could the unhappy Jackman do? Hope was not a feeling to be cherished by a man whose body was detained by a Newfoundland dog. It was too quiet a sensation for one who every moment felt the beast batting at him, as it were, with his nose, to renew his bite, or shaking him in an endeavour either to tear off the flesh or prove the firmness of his grip.
No means of escape presented themselves to the hurried glance of the sufferer, whose only chance, indeed, was through the interference of the porter. Stifling the hatred that this man's conduct had created, Jackman at length called to him for help; but the fellow only lifted up his head, and seeing Jackman's face, fell into another such excessive peal of merriment as precluded all hope from that quarter.
Pride, the proverb says, has no feeling; but those who indulge it have; and Mr. Jackman grew faint as a probability of the dog's ultimately throwing him down and mangling him occurred to his imagination. Every moment his fears increased ; even his desire to avoid exposure passed away; and, after making one or two strange guttural sounds, the voice at length burst forth in a volume that defies description.
The place was soon crowded. People passing in the street rushed to the entrance; the inmates of Mr. Alexander's house hurried to the spot; while a sudden energy of terror lent Jackman strength to free himself from the animal, though at the loss of a considerable portion of that garment peculiar to his sex.
Any other man under such circumstances, would have hastily sought concealment, availing himself of Mr. Alexander's pressing invitation to “ step in doors ; " but Mr. Jackman's character was not of the ordinary stamp. When the immediate danger had passed, his conceit returned ; and catching a glance of two servants who were tittering and whispering at the extreme end of the place, he resolved not to quit that spot before he had lent a dignity to misfortune.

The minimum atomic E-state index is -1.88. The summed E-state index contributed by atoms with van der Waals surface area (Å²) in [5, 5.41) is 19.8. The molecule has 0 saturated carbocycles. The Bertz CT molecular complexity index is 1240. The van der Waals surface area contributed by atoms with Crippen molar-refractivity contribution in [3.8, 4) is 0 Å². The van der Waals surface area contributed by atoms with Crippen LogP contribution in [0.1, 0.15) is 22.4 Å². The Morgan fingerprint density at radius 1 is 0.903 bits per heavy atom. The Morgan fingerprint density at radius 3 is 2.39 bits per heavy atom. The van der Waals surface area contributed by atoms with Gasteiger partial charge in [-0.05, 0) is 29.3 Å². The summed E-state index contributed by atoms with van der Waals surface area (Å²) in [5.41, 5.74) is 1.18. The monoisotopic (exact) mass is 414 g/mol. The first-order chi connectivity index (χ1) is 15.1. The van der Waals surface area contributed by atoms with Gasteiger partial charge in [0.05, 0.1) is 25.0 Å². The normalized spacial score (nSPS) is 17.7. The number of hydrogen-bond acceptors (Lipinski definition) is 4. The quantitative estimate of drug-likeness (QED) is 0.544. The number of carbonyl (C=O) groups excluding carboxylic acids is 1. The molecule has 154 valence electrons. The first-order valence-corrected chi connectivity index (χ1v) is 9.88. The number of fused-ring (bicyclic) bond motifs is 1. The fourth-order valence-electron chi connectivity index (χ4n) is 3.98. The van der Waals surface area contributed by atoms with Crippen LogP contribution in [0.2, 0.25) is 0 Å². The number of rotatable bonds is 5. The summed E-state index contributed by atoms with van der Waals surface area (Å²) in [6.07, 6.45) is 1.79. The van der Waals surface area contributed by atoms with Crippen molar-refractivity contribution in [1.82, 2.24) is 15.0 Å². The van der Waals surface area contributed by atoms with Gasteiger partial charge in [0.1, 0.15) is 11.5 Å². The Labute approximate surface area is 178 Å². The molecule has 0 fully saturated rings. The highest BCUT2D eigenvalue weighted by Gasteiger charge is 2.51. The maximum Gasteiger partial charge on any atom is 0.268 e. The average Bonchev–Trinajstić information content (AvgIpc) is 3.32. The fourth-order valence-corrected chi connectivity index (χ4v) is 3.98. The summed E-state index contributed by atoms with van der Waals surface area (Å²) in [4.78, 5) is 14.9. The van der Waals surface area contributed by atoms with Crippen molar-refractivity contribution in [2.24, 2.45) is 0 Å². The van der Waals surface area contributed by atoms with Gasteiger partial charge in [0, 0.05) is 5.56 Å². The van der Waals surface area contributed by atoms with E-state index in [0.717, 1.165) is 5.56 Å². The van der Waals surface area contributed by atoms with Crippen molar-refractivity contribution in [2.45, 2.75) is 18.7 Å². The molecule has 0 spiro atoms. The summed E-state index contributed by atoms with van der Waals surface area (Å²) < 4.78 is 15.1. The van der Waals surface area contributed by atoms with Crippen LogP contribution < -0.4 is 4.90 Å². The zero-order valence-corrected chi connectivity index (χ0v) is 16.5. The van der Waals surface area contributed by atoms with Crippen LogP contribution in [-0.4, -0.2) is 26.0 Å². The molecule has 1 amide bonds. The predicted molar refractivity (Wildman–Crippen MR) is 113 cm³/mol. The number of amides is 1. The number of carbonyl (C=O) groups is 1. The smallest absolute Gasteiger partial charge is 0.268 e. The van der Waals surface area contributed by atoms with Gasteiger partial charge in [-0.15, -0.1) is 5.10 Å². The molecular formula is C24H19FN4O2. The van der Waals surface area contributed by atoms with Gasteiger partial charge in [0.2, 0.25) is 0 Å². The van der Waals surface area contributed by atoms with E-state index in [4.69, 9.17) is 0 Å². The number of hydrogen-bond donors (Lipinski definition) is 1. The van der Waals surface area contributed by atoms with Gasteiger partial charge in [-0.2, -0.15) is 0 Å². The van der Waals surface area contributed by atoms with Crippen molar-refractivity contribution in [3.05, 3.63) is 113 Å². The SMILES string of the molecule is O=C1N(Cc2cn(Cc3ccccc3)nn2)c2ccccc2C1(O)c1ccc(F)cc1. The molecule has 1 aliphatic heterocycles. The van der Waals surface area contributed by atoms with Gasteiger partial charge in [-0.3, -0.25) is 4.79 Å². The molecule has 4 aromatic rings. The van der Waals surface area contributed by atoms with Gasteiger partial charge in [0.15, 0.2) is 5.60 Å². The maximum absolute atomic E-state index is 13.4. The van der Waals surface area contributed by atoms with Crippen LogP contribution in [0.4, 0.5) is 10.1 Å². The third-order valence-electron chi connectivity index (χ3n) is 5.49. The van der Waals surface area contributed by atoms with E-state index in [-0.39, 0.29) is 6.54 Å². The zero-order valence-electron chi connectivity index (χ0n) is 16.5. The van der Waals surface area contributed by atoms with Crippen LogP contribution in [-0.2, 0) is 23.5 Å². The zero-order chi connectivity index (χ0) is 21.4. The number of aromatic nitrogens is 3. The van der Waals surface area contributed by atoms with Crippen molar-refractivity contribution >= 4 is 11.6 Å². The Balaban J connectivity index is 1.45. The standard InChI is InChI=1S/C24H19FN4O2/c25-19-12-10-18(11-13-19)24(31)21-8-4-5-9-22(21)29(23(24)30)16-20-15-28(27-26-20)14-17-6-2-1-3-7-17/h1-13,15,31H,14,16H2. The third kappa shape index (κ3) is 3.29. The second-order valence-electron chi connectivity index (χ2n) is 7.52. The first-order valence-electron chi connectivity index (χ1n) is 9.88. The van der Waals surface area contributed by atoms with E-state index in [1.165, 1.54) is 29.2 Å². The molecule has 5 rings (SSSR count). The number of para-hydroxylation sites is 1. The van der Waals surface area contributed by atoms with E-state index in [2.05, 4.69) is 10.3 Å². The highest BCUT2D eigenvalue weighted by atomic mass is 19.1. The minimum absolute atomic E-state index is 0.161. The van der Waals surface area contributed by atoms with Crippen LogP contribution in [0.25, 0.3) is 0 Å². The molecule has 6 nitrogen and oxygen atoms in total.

“ Alexander !” cried he, endeavouring to look firm, though his every nerve in motion, and the tears standing in his eyes, " Alexander !
--n the dog !—The good-for-nothing !- Alexander, you see what a state I'm in ; and I request you will pull that boy out-Oh!”
“I dare na do it," replied Mr. Alexander, with difficulty suppress. ing his laughter ; “ besides, any friend, even, o' yours is welcome to my house, and I canna, therefore, refuse your
ain son the use o' my kennel.”
“ Now, mark me—that boy will ruin me if he's not corrected ;no friend of mine shall interfere. Now, Alexander, either drag him out, or, as I'm a mortal man, I'll leave your house this instant for ever!"
“ What! in those breeks ?" dryly asked the Scot, pointing to the drapery that hung in picturesque tatters.
“It is dacent he is for travelling, sure enough, masther!" bawled the Irishman, emboldened by observing his employer smile.
This was no brilliant jest, but it came in just when one of some sort was wanted ; and the bystandeis now beginning to understand circumstances, the Hibernian's remark, was, to the confusion of Mr. Jackman, received with shouts. During their continuance, that gen. tleman thus addressed his son, who remained crouching, the picture of infant dread, in his humble asylum.